No Questions Please, We’re European

The mists are clearing… I see a short, thin man… he is bald with glasses… he is… Belgian! He speaks… he says… he says… “I am very pleased to be here today!”

Here’s a prediction for you. Tomorrow, in Vilnius, European Council president Herman van Rompuy will listen carefully to the interesting ideas presented by Prime Minister Kubilius. Even if Kubilius decides to talk about nothing other than last year’s cycling holiday in Belarus, van Rompuy will listen carefully.

We can be sure of this because today the World’s-Second Most-Famous Belgian (after Jean-Claude van Damme) “listened carefully” to the “interesting ideas” presented by Prime Minister Andrus Ansip of Estonia.

Later on he “listened carefully” to the “ideas” presented by Prime Minister Valdis Dombrovskis of Latvia. Sadly, they were not granted the “interesting” adjective in his subsequent press release about the meeting, most of which was a cut-and-paste job from Estonia, which differed by replacing congratulations on joining the eurozone with congratulations on consolidating the budget.

People in the Baltics sometimes get a bit annoyed by this one-size-fits-all way of treating them. After all HvR is, nominally at least, supposed to be representing them. He could make some effort to jazz his statements up with a bit of individuality. I find it hard to believe he would issue word-for-word statements after meetings with France and Germany.

But van Rumpole has form in this regard. As he recalled in his identical opening statements twice today: “This is my second visit to (Estonia/Latvia, delete as applicable). The first was on 9 December 2009, during my very first working days as President of the European Council.”

The fact that they were his first working days was used at the time as the reason why he wouldn’t take any press questions. More than a year on, and he still refuses to take any press questions. Is he really taking so long to settle into the job?

It’s simply not good enough. Lukashenko takes press questions, even if he locks you up if they are the wrong ones.

Of course as a journalist I am keen to at least have the opportunity to ask questions, though in the case of van der Valk, I couldn’t think of anything more interesting to ask than “Why don’t you ever take any press questions?” True to his word, he ignored the question.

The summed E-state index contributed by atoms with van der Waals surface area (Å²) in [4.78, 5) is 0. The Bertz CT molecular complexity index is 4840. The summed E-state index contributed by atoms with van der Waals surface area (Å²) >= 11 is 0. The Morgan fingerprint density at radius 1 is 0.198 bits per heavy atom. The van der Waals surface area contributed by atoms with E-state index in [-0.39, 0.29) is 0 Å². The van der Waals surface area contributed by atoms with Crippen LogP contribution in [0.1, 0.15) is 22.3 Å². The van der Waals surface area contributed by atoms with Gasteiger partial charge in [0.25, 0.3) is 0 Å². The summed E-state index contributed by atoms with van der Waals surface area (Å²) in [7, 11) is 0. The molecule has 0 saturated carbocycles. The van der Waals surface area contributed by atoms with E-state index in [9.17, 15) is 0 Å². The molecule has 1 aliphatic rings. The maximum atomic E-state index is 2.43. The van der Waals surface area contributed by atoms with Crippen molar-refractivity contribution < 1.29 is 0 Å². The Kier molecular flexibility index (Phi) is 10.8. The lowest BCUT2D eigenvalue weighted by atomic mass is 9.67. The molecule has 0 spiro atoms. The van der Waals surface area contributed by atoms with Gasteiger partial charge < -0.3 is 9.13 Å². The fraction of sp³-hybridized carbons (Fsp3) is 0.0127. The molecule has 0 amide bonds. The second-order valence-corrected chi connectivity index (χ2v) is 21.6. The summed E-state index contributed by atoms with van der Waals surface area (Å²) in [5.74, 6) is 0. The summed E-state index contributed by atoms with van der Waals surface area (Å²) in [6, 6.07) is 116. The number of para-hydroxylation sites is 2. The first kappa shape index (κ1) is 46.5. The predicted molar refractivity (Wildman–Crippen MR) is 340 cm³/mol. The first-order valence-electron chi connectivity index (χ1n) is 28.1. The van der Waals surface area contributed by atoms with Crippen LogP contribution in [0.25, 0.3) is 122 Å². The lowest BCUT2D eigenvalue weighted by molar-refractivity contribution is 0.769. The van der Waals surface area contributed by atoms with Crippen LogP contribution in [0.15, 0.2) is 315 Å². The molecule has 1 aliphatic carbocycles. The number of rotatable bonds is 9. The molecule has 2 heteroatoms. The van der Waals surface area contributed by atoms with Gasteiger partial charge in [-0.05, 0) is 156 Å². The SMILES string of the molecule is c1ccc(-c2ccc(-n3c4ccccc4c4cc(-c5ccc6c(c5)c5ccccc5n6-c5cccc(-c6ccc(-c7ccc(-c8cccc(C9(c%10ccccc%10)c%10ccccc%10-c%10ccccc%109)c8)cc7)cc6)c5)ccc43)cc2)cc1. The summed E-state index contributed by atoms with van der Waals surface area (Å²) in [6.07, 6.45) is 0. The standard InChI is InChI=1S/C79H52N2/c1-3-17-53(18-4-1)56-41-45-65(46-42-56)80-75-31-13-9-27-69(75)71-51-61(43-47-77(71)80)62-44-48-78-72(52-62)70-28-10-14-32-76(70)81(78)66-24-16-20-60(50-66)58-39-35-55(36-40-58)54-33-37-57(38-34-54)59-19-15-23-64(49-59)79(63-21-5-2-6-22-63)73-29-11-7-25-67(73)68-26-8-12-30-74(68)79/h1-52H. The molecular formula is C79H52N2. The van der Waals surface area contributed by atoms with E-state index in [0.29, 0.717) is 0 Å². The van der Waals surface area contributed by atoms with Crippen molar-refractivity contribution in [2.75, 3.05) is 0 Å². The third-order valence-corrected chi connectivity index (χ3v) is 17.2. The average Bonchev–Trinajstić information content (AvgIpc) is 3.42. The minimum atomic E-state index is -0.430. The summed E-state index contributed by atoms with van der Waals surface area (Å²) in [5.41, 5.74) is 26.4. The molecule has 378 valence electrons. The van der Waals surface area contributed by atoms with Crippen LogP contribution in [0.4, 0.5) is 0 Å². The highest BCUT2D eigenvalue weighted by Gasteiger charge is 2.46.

As well as seeming a bit high handed, patronising and sitting rather uncomfortably with the EU’s claims to be a model of transparancy, I feel this refusal to take press questions is potentially dangerous.

For example, when van Rambo started talking about the euro, he said: “Let me emphasise that economic growth is positive in 2010 and 2011, and much stronger than expected. The euro is a stable currency with strong economic fundamentals.”

And yet just before then he had been talking about the need for “fiscal consolidation by euro area member states; full implementation of the ongoing macroeconomic programmes in Greece and Ireland; strengthening of the EFSF, banking sector repair, ambitious stress tests and with Member States having plans ready to deal with potential vulnerabilities.”

The dissonance between one and the other gave his “Let me emphasise…” a touch of the methink he doth protest too muches. It would have been nice to get him to explain why the eurozone is so strong when its members have all these problems to sort out. It doesn’t mean his answers have to be any good – he could even do the old trick of saying “Journalists keep asking me about this and I keep telling them the same thing – waffle waffle waffle…”

Similarly phrases like “a more structural response” are so vague as to be meaningless. They smack of the notorious “systemic failures” which are blamed when there is a major cock-up but no-one actually gets the blame for it.

Put simply, a refusal in advance to take questions gives the impression you have something to hide. It suggests someone who either doesn’t trust the press or doesn’t trust himself to be able to deal with the press, which is probably even more worrying given his position.

If someone told you “I’m not going to answer your questions, butlet me emphasise that I definitely have not stolen any cabbages recently,” what would you think? That they have probably stolen some cabbages recently.

The correct approach is to say “Sorry, I only have time for two very quick questions” to give at least a suggestion of openness and accountability.

I saw Rumpo’s arch-rival Jose Manuel Barroso (they are  bit like the ‘good’ and ‘bad’ Captain Kirks) perform this trick with skill down in Vilnius last year. He apologised politely for his busy schedule and then answered what was clearly a planted question that not only took up the allotted time but allowed him to talk off the cuff about a subject with which he was comfortable, in the process avoiding the need for any identikit press releases.

But of course von Richtofen didn’t want to talk because the real reason for his visit is to get heads of state primed for the plan he has in his pocket from France and Germany. Perish the thought that Estonians, Latvians and Lithuanians might find out about that before it was good for them.


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